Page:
This project is an archaeological prospection in Cerro Otten, Última Esperanza, Magallanes, Chile – following the discovery of rock-paintings by Alfredo Prieto in 2022. Despite being located in an easily accessible territory close to inhabited places, the area features numerous unexplored valleys and favorable conditions for discovering rich archaeological sites. The study is aiming to document Prieto’s findings and to establish and discuss protocols for archaeological prospecting of this area in the future.
The expedition in March 2024 was possible thanks to the support of Prisma Austral and its Center Scientist Edmundo Pisano , in collaboration with the Laguna de Los Cisnes Corporation.

Paintings found by Prieto, 2022 © Thierry Dupradou

Cerro Otten  is found about 40 km north of Puerto Natales and about 20 km from Cerro Benítez, the place where the Milodón Cave is located. The site was discovered a few years ago by Alfredo Prieto within the framework of the development of a Fondart project.

The site is a rock-shelter with paintings and stratigraphic deposits at the base of a hill. The cave paintings, spanning approximately 30x3x5 meters, were found in an area very conducive to past human habitation. The geology of the site and its surroundings, specifically the Cerro Toro Formation (Hubbard, Romans, and Graham, 2007), creates habitable spaces, caves, and eaves. These features historically attracted nomadic populations, suggesting the potential for further discoveries in the Sierra Señoret area. Carefully studying and analyzing the paintings and surroundings may help to understand the role of the flow of social information mediated via visual imagery in the wider context of population dynamics. (see Francisco et al., 2022)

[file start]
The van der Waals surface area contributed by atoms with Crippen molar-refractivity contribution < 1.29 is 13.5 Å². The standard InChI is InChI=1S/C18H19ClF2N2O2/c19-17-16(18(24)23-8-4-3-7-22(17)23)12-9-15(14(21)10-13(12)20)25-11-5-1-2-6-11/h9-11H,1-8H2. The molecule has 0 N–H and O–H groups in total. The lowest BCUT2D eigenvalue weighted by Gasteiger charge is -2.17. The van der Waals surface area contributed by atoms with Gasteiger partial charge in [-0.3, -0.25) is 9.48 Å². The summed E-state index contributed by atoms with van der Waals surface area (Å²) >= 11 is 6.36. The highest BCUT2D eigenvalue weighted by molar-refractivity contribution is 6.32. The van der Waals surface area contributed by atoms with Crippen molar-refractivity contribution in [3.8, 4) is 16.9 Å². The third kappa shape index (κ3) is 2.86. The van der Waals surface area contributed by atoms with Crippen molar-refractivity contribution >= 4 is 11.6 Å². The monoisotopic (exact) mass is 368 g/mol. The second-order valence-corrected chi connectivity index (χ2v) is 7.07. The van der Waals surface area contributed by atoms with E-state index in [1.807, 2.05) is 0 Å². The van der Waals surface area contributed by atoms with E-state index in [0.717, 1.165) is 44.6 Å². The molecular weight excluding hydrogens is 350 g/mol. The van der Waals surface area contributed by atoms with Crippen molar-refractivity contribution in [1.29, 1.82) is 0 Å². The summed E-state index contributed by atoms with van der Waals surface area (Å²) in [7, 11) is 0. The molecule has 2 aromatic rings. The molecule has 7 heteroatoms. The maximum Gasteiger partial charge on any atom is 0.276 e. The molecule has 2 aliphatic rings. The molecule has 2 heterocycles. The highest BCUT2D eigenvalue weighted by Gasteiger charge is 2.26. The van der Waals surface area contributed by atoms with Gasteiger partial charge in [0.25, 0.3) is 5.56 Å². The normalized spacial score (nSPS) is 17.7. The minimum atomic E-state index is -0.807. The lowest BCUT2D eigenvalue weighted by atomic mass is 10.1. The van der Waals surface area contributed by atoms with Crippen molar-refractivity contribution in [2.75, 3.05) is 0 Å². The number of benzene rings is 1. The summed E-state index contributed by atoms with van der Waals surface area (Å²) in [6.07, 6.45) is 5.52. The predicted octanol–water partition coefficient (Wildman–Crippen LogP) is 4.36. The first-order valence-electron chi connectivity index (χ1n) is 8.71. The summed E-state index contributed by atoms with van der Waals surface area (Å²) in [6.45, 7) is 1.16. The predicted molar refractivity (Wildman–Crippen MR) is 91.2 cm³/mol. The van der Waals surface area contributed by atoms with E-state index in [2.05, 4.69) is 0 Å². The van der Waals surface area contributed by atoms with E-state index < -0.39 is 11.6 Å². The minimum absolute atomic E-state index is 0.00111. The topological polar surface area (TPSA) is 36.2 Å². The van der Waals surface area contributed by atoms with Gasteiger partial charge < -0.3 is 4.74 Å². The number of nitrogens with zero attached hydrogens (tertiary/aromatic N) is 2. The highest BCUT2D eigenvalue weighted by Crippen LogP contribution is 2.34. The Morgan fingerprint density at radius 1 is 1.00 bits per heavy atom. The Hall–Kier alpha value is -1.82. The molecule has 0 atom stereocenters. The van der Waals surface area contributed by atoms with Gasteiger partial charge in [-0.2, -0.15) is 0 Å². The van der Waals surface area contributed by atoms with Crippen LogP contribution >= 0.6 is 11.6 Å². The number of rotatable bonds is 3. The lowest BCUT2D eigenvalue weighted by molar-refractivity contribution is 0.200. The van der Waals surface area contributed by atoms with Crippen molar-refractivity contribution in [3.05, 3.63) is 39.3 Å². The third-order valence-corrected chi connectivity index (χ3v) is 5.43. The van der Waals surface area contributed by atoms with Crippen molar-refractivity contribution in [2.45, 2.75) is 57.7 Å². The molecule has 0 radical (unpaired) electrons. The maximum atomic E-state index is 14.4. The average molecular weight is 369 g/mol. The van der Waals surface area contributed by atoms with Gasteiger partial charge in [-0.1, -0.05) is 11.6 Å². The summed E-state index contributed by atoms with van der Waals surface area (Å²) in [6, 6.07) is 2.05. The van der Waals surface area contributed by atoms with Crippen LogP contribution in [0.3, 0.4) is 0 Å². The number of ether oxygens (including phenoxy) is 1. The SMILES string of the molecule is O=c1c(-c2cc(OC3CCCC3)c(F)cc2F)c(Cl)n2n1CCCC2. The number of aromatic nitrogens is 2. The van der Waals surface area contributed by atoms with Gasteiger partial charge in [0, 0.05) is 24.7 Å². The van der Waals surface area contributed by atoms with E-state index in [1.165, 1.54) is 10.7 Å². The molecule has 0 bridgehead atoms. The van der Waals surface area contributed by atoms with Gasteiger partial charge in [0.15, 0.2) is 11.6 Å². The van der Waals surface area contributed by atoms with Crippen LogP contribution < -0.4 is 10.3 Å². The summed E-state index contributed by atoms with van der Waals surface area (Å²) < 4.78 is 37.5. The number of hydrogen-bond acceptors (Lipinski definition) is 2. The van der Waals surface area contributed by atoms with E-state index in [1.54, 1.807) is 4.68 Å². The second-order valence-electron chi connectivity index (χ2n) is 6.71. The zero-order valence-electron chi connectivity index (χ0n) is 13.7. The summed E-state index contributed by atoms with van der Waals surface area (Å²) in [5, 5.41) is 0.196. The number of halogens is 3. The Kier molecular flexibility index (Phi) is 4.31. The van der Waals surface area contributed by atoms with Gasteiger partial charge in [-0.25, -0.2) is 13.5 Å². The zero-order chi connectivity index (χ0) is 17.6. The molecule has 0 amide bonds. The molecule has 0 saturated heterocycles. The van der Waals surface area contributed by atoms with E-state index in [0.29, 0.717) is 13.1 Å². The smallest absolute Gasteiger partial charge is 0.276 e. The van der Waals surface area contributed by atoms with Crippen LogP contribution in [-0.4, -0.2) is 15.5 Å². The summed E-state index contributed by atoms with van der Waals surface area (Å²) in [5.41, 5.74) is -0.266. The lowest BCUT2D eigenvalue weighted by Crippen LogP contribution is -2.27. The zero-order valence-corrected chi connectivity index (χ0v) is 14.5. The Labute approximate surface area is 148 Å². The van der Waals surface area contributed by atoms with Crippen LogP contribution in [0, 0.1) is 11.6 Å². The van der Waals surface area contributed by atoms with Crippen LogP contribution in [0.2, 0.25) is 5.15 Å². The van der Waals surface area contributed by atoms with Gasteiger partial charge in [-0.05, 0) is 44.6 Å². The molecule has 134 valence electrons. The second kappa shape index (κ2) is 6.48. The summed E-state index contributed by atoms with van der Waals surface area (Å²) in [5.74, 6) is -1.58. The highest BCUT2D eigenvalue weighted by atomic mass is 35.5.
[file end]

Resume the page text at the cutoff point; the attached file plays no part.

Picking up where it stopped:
The area gave rise to the development of rock paintings not only among the terrestrial hunter-gatherer populations of Patagonia but also among the canoe-faring Fuegian people. On the other side of the Última Esperanza Sound, the first evidence of cave paintings attributable to canoeists was found in a child burial (Cueva de Los Niños, Legoupil and Prieto).

The community of Última Esperanza holds a deep appreciation for archaeological and paleontological discoveries. Notably, it proudly features the Milodon—an extinct species—as its emblem at the city entrance. Since the discovery of the Milodon cave by a group of german settlers in 1895 many of the early scientific expeditions dealt with that place, among others the Swedes Otto Nordenskjöld and Erland Nordenskiöld, Rodolfo Hauthal, Robert Lehman-Nitsche, Santiago Roth, Junius Bird and the French archaeological mission led by Joseph Emperaire and Anette Laming-Emperaire.